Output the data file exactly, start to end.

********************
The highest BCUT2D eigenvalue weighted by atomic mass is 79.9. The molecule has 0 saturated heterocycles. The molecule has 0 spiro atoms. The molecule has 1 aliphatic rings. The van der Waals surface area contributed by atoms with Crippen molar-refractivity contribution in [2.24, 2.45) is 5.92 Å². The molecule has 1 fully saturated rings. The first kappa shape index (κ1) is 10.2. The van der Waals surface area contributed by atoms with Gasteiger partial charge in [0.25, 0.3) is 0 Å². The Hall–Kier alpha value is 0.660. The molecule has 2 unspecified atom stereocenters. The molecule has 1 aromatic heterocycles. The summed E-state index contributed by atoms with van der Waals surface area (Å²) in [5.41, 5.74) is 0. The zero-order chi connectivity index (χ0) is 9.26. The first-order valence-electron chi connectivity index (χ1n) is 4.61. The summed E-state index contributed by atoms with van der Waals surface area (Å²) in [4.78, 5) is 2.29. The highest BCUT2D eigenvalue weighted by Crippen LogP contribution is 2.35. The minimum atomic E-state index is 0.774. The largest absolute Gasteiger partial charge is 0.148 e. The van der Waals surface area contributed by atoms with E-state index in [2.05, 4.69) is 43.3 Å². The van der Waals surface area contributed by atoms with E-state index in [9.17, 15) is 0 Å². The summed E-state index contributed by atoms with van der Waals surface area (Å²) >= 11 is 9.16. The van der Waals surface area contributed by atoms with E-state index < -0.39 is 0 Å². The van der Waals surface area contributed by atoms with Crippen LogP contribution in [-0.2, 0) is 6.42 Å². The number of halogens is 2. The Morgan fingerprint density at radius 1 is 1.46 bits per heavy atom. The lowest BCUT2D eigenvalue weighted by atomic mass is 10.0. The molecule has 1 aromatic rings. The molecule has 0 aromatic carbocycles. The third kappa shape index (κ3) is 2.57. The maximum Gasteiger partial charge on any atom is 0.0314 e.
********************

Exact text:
The highest BCUT2D eigenvalue weighted by atomic mass is 79.9. The molecule has 0 saturated heterocycles. The molecule has 0 spiro atoms. The molecule has 1 aliphatic rings. The van der Waals surface area contributed by atoms with Crippen molar-refractivity contribution in [2.24, 2.45) is 5.92 Å². The molecule has 1 fully saturated rings. The first kappa shape index (κ1) is 10.2. The van der Waals surface area contributed by atoms with Gasteiger partial charge in [0.25, 0.3) is 0 Å². The Hall–Kier alpha value is 0.660. The molecule has 2 unspecified atom stereocenters. The molecule has 1 aromatic heterocycles. The summed E-state index contributed by atoms with van der Waals surface area (Å²) in [5.41, 5.74) is 0. The zero-order chi connectivity index (χ0) is 9.26. The first-order valence-electron chi connectivity index (χ1n) is 4.61. The summed E-state index contributed by atoms with van der Waals surface area (Å²) in [4.78, 5) is 2.29. The highest BCUT2D eigenvalue weighted by Crippen LogP contribution is 2.35. The minimum atomic E-state index is 0.774. The largest absolute Gasteiger partial charge is 0.148 e. The van der Waals surface area contributed by atoms with E-state index in [2.05, 4.69) is 43.3 Å². The van der Waals surface area contributed by atoms with E-state index in [9.17, 15) is 0 Å². The summed E-state index contributed by atoms with van der Waals surface area (Å²) >= 11 is 9.16. The van der Waals surface area contributed by atoms with E-state index < -0.39 is 0 Å². The van der Waals surface area contributed by atoms with Crippen LogP contribution in [-0.2, 0) is 6.42 Å². The number of halogens is 2. The Morgan fingerprint density at radius 1 is 1.46 bits per heavy atom. The lowest BCUT2D eigenvalue weighted by atomic mass is 10.0. The molecule has 1 aromatic rings. The molecule has 0 aromatic carbocycles. The third kappa shape index (κ3) is 2.57. The maximum Gasteiger partial charge on any atom is 0.0314 e.